NSA can decrypt VPNs?

stim

New Member
Hi,

Amongst today's revelations about NSA's data collection activities is the suggestion that VPNs can be decrypted at will.
See slide #17

Not being an expert in this stuff, can anyone explain how this could be possible?

If it was do-able in 2008, how far have they advanced since then?

Cheeeers.
 
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concerto49

New Member
Verified Provider
Well anything can be brute forced provided you have enough money. When you have data centers and supercomputers for mass processing it does wonders.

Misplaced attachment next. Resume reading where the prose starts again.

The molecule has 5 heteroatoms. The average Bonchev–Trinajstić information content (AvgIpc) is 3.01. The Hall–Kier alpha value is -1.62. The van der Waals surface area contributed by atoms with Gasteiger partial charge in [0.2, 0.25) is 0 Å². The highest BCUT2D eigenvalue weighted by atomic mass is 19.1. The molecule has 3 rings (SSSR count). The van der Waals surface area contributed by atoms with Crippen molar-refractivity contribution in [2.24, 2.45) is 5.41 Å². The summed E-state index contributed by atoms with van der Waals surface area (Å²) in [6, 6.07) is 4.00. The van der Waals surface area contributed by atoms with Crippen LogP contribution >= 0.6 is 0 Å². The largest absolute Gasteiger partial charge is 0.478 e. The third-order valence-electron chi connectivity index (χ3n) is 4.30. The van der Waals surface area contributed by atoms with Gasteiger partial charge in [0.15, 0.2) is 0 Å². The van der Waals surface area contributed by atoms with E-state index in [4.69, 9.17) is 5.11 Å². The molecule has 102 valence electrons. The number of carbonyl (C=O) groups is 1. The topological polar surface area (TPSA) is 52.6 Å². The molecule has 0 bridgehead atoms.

Encryption is just so no one can in a reasonable time for reasonable cost.
 

stim

New Member
Well anything can be brute forced provided you have enough money. When you have data centers and supercomputers for mass processing it does wonders.


Encryption is just so no one can in a reasonable time for reasonable cost.

The slide suggests that all VPNs in country X can be decrypted and the users identified.

This means that decrypting one VPN is a trivial task.

No?
 
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wlanboy

Content Contributer
A lot of users are still using pptp - so I think NSA does not have a lot of money to get access to these "vpn" connections.
 

acd

New Member
Here's a quotation from the referenced slide:

  • Show me all the VPN startups in country X, and give me the data so I can decrypt and discover the usersThese events are easily browsable in XKEYSCORENo strong-selector